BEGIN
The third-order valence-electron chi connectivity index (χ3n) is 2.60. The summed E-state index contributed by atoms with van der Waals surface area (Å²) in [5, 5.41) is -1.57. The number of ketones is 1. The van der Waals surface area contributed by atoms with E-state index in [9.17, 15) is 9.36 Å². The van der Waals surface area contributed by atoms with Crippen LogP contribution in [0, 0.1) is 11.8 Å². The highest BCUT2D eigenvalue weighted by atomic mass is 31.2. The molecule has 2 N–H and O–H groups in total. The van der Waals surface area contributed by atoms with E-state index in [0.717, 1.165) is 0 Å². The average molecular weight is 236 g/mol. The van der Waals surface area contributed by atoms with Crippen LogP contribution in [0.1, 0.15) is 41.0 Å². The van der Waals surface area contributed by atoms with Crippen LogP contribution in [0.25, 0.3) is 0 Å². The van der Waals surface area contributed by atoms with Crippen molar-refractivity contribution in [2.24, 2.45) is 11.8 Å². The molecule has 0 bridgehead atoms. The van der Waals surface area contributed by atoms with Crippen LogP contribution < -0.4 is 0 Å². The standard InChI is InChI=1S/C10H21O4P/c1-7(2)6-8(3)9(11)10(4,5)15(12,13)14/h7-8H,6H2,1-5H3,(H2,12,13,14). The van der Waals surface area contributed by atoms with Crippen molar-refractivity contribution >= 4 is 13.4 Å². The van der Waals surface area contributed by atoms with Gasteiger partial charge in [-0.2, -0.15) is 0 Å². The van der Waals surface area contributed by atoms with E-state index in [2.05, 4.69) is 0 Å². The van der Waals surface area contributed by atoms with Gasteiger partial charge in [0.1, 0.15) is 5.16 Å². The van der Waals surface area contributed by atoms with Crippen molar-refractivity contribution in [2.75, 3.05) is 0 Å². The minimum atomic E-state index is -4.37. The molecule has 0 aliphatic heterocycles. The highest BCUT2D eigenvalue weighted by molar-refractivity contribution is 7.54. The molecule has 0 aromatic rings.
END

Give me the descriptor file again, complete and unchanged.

The third-order valence-electron chi connectivity index (χ3n) is 2.60. The summed E-state index contributed by atoms with van der Waals surface area (Å²) in [5, 5.41) is -1.57. The number of ketones is 1. The van der Waals surface area contributed by atoms with E-state index in [9.17, 15) is 9.36 Å². The van der Waals surface area contributed by atoms with Crippen LogP contribution in [0, 0.1) is 11.8 Å². The highest BCUT2D eigenvalue weighted by atomic mass is 31.2. The molecule has 2 N–H and O–H groups in total. The van der Waals surface area contributed by atoms with E-state index in [0.717, 1.165) is 0 Å². The average molecular weight is 236 g/mol. The van der Waals surface area contributed by atoms with Crippen LogP contribution in [0.1, 0.15) is 41.0 Å². The van der Waals surface area contributed by atoms with Crippen LogP contribution in [0.25, 0.3) is 0 Å². The van der Waals surface area contributed by atoms with Crippen molar-refractivity contribution in [2.24, 2.45) is 11.8 Å². The molecule has 0 bridgehead atoms. The van der Waals surface area contributed by atoms with Crippen LogP contribution < -0.4 is 0 Å². The standard InChI is InChI=1S/C10H21O4P/c1-7(2)6-8(3)9(11)10(4,5)15(12,13)14/h7-8H,6H2,1-5H3,(H2,12,13,14). The van der Waals surface area contributed by atoms with Crippen molar-refractivity contribution >= 4 is 13.4 Å². The van der Waals surface area contributed by atoms with Gasteiger partial charge in [-0.2, -0.15) is 0 Å². The van der Waals surface area contributed by atoms with E-state index in [2.05, 4.69) is 0 Å². The van der Waals surface area contributed by atoms with Gasteiger partial charge in [0.1, 0.15) is 5.16 Å². The van der Waals surface area contributed by atoms with Crippen molar-refractivity contribution in [2.75, 3.05) is 0 Å². The minimum atomic E-state index is -4.37. The molecule has 0 aliphatic heterocycles. The highest BCUT2D eigenvalue weighted by molar-refractivity contribution is 7.54. The molecule has 0 aromatic rings.